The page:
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Omaha Holdem Poker Rules

Omaha Hold'em, or commonly referred to as Omaha, is not quite as popular as it's cousin, Omaha hi/lo split, but it does have many fans, especially online and in west coast card rooms. Omaha Poker has become one of the professional players' favorite games. In fact at Full Tilt Poker you are more likely to see pro players at the Omaha and Omaha hi/lo tables, than you will at the No Limit Holdem tables. Why? With so many cards dealt to each player, you will almost always have some sort of hand that in other games would be worth playing. In Omaha however, many seemingly good hands are worthless. At the Omaha tables, the fish become even fishier because they catch more hands, many of them weak, and as we all know, weak players can't throw away weak hands!

The Blinds and Dealer Button

Omaha is a fixed position game, just like Texas Hold'em. Your position is determined by who currently has the dealer chip or button in front of them. The dealer chip moves clockwise around the table after each hand is concluded. The dealer has the advantage of acting last on every round except for the first. The first money into the pot are the blinds. The first player to the left of the dealer puts in the small blind, which is usually half of the big blind. The player to the left of the small blind is required to put in the big blind, and this is generally equal to the small bet at the particular limit being played. For example, in a $10/$20 game of Omaha, the small blind would be $5 and the big blind $10. Blinds structures will vary, and they have an effect on the strategy to be used, so always make a point to know the blind structure before you sit down.

The initial deal is where we see the major difference between Omaha and Texas Hold'em. In Omaha, each player is dealt four cards face down instead of two. However, only two of these cards are allowed to be used in creating the players hand. This must be kept in mind as the hand progresses! The four down cards is the creates so much action for the Omaha variation of poker. It is not hard to find a nice hand when you are dealt four hole cards.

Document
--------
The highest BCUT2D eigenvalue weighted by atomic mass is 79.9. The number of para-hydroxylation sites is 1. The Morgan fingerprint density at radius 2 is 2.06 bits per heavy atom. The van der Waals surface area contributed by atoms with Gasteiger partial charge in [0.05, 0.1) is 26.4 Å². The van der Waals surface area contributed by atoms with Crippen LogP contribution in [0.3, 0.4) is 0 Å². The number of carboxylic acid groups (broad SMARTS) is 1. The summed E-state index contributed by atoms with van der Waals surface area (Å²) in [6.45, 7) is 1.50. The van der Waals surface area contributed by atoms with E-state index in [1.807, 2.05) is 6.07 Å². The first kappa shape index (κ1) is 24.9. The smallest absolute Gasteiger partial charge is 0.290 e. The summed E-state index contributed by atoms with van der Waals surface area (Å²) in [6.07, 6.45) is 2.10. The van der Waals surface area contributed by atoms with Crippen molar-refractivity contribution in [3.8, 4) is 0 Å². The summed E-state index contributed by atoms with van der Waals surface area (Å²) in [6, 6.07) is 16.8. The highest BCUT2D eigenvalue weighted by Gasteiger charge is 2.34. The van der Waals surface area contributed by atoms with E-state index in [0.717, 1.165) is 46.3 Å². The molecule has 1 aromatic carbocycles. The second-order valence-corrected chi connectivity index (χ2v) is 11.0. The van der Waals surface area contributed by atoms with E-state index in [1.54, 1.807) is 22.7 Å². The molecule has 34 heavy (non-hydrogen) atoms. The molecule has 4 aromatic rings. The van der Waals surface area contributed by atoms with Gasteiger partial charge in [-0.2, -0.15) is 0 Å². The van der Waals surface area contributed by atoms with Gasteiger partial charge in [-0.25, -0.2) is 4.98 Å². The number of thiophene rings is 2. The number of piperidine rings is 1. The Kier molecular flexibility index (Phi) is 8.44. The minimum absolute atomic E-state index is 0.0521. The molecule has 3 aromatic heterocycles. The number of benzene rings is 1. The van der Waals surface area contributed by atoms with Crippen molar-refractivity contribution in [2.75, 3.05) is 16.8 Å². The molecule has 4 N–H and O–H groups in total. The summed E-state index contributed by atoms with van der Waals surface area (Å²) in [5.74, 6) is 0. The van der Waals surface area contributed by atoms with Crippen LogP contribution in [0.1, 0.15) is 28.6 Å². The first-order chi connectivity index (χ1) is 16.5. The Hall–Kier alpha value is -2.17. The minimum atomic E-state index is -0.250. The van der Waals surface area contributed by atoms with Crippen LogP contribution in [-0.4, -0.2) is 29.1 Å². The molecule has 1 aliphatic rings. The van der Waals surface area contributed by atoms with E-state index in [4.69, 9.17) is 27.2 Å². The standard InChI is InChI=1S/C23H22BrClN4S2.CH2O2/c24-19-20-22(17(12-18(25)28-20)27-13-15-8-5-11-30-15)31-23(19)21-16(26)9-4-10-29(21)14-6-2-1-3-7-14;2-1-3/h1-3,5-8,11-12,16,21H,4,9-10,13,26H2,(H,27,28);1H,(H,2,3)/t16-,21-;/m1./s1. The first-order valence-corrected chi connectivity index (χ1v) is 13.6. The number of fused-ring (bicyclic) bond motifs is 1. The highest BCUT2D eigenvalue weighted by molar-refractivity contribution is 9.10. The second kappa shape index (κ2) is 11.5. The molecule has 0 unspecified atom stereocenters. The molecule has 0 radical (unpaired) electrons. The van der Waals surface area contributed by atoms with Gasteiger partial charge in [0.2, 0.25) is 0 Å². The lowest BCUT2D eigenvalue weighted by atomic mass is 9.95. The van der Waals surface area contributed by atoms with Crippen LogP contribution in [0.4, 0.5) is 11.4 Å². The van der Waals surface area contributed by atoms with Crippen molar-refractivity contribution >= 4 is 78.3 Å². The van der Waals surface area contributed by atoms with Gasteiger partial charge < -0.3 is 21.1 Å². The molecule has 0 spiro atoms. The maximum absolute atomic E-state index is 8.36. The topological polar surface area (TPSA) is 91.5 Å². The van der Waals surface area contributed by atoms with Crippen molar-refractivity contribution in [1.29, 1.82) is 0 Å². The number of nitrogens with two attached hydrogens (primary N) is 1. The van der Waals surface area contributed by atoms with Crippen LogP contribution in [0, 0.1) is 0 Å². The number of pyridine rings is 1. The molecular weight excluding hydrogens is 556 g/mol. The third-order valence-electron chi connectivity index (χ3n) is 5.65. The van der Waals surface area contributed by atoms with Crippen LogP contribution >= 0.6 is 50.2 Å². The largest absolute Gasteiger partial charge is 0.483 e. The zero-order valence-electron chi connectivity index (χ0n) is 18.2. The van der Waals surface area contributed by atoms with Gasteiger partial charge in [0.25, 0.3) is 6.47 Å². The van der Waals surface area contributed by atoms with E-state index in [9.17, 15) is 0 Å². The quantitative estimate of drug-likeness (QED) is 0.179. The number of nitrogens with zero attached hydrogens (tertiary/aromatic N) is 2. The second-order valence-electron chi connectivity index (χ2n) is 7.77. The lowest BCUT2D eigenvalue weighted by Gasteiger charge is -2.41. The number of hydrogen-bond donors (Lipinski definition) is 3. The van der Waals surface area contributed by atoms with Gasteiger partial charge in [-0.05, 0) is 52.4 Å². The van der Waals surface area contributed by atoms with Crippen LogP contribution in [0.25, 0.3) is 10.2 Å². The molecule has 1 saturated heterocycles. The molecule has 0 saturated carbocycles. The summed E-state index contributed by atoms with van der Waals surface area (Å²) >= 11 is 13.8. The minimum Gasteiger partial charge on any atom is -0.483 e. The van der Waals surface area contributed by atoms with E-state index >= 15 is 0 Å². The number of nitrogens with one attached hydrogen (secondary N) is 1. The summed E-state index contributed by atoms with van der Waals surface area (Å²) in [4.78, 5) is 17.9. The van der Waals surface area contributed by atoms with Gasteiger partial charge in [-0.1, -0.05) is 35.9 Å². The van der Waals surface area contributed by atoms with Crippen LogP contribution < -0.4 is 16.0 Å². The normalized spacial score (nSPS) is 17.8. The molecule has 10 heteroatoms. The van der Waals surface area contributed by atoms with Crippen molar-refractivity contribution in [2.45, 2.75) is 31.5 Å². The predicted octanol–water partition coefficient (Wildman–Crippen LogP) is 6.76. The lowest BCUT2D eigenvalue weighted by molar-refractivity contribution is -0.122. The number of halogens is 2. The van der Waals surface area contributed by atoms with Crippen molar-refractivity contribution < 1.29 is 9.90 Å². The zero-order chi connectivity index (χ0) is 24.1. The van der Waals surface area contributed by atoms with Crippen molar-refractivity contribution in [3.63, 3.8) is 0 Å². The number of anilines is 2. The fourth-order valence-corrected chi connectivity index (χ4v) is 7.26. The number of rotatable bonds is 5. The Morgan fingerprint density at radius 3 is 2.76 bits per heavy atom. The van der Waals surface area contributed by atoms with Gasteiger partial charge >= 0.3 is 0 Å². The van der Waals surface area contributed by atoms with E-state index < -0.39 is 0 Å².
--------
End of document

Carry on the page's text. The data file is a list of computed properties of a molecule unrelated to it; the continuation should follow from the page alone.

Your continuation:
After everyone is dealt 4 cards face down, the player to the left of the big blind must either call the big blind, fold or raise. Each player acts in turn, folding, calling, raising or re-raising. The blinds are considered "live," meaning that when the action gets to them in the first round of betting they can also fold, bet, raise. The big blind has the option to check if nobody has put in a raise.

The Flop

When betting action is completed on the first round, chips are raked into the pot and the dealer places three community cards face up in the middle of the table. Community cards are used by all players to create their best hand. Do not forget that you must use exactly two cards from your hand and three cards from the community board to create your best five card hand! A round of betting begins, starting with the player to the left of the dealer button.

The Turn

After betting action has concluded on the flop, another community card is placed face up in the center of the table, called the Turn. Bets generally double on the Turn. In our game of $10/$20, while $10 bets were made before, we now have to bet or raise $20 at a time.

The River

The final community card is placed face up in the center of the table, and the final round of betting takes place. Double bets are used on the river.


When all betting is equalized on the River, a showdown occurs and the last player to make a bet or raise must turn over his down cards, revealing his best five card hand. If there was no betting on the final round, the first player still active to the immediate left of the dealer must show his hand. Each player in turn can either turn over his cards to reveal a better (or worse) hand, or muck his cards face down if he is the loser. Again, each player has to use exactly two of his hole cards and three from the community cards on the board to build their best five card hand. The player with the highest standard five card poker hand wins and takes the pot.

Ready to get started? Take a look at our recommended Omaha Starting Hands written by poker professional and author Lou Krieger!